Leon Krier contends that modernism, whatever its virtues in small scale, has been nothing but a disaster in larger scales -- a force that has managed to sterilize cities aesthetically, ruin years of expertise in building trades, and lead planners and developers to compose cities in unsustainable ways.
Baltimore City Paper  |  Scott Carlson  |  10-06-2009  |  Nonfiction

'A Paradise Built in Hell' Explores the Utopic Possibilities Glimpsed in Disasternew

Perhaps the primary virtue of Rebecca Solnit's clear-headed new book is that it does not simply swap one interpretation of disaster -- as anticonsumerist reckoning, for instance -- for another, such as Jerry Falwell-style damnation. Solnit is interested in how people act in the aftermath, for better and for worse.
San Francisco Bay Guardian  |  Max Goldberg  |  09-30-2009  |  Nonfiction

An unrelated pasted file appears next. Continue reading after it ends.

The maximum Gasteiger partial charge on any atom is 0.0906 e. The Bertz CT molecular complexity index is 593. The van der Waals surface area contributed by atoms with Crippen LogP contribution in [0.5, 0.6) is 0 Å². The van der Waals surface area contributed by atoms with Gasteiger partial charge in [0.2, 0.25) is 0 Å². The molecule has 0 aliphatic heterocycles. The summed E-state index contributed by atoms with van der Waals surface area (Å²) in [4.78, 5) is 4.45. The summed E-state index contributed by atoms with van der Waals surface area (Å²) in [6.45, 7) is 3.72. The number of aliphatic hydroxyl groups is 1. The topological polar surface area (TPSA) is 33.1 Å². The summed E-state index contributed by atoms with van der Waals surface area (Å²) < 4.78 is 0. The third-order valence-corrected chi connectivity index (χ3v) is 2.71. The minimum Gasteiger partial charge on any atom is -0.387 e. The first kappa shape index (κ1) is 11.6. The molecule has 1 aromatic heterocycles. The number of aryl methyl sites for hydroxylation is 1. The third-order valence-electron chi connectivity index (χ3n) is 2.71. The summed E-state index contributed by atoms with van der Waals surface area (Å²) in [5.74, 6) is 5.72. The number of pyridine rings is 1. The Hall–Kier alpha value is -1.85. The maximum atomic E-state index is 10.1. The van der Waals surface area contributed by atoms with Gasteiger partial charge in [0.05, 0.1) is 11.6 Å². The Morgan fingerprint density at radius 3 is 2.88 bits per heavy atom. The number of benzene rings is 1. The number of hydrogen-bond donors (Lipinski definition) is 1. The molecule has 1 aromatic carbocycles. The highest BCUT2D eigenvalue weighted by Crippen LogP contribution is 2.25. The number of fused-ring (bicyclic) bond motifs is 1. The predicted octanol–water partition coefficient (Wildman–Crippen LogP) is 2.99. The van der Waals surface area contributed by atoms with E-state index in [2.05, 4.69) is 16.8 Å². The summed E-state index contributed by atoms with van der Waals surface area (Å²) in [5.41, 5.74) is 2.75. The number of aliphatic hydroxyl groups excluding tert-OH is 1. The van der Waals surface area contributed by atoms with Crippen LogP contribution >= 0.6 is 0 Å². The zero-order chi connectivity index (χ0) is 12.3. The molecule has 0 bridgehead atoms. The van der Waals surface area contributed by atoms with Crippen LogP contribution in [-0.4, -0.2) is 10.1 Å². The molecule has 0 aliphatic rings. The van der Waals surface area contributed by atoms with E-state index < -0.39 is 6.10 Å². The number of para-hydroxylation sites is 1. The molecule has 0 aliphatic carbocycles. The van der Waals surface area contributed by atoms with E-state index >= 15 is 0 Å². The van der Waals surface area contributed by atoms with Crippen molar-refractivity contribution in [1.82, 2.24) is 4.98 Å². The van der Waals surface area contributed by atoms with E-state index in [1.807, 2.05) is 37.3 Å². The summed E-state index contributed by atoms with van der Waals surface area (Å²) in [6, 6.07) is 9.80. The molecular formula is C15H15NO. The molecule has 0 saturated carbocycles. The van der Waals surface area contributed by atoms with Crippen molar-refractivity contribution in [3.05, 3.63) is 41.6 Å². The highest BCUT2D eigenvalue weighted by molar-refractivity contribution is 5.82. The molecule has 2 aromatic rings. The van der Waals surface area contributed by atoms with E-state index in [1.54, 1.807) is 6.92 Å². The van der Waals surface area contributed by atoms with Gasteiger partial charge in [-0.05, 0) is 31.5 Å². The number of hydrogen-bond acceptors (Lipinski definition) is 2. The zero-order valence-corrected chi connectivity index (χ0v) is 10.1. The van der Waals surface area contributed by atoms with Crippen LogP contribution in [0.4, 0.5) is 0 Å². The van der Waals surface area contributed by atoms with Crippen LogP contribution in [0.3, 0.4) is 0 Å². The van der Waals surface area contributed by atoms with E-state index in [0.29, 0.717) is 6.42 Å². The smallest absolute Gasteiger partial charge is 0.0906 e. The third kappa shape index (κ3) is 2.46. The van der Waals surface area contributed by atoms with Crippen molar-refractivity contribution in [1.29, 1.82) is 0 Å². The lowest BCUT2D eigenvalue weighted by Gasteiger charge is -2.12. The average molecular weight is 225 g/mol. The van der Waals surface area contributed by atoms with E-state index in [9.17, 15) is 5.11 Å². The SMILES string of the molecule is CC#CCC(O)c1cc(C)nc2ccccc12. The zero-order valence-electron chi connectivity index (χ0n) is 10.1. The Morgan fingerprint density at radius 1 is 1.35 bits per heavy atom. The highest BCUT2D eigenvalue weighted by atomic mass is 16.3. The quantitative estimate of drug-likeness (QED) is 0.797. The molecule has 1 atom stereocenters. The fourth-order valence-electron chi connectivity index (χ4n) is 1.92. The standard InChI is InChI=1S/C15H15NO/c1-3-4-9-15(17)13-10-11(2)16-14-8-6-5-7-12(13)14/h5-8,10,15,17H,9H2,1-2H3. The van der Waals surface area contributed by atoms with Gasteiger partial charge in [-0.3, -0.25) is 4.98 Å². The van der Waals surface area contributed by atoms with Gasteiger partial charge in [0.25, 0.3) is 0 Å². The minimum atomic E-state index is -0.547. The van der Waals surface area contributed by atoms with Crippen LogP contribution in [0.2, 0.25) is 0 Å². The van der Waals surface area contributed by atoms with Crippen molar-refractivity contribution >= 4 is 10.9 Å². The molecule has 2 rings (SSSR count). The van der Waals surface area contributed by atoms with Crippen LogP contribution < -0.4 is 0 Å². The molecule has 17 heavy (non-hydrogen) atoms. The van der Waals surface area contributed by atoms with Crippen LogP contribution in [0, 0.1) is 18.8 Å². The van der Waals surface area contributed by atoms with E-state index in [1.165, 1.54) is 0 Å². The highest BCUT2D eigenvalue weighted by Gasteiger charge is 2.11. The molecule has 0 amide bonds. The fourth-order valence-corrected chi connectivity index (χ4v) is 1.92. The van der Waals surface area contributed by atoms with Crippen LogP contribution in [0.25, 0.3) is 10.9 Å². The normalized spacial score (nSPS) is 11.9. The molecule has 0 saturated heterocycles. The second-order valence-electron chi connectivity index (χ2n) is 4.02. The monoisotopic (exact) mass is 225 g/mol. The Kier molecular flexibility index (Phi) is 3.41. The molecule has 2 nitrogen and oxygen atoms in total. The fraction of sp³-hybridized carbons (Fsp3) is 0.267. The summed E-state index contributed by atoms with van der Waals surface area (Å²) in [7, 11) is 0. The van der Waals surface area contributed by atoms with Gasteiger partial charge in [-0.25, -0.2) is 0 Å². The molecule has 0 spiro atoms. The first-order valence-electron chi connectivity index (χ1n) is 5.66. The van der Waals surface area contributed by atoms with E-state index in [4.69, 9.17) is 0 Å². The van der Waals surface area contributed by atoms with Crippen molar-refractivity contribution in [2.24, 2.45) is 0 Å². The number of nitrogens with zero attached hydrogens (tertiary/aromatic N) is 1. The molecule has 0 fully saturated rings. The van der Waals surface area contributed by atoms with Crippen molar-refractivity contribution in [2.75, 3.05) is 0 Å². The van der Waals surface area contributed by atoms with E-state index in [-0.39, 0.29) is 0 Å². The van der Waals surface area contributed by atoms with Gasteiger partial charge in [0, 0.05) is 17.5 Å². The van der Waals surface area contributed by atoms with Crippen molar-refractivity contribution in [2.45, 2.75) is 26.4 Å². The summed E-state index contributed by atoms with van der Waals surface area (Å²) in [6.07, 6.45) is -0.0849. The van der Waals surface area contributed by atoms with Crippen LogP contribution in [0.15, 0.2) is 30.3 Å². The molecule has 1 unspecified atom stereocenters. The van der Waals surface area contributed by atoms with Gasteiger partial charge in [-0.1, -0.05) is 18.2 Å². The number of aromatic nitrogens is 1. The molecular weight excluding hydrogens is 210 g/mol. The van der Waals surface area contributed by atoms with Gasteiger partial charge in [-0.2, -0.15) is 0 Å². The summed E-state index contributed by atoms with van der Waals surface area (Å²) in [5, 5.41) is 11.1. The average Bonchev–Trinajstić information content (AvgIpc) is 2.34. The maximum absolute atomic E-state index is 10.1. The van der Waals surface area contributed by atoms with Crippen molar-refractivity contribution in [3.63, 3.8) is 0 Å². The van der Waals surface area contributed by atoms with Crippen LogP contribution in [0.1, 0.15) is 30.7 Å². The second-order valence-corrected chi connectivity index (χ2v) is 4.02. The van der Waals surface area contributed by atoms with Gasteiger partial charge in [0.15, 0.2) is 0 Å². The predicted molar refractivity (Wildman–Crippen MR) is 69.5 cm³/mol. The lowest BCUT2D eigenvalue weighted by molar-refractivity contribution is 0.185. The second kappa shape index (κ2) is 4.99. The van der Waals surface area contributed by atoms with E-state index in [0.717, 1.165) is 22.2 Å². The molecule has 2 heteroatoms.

'Cheap' Tackles the Fraught Practice of Buying and Selling Cheap Goodsnew

For its catchy title and relatively few pages, Cheap is a weighty book. Shell reveals the dizzying connections between price and poverty, using statistics, historical accounts, and scientific and sociological explanations. She spent two years doing research, traveling to Sweden, the birthplace of IKEA, and China, "factory to the world."
The Texas Observer  |  C.B. Evans  |  09-23-2009  |  Nonfiction

Rod Blagojevich's Book: Think Socrates, Not Icarusnew

The Governor isn't mythological material, though it contains plenty of myth. But it's a fine warning on the pitfalls of democracy.
Chicago Reader  |  Mick Dumke  |  09-21-2009  |  Nonfiction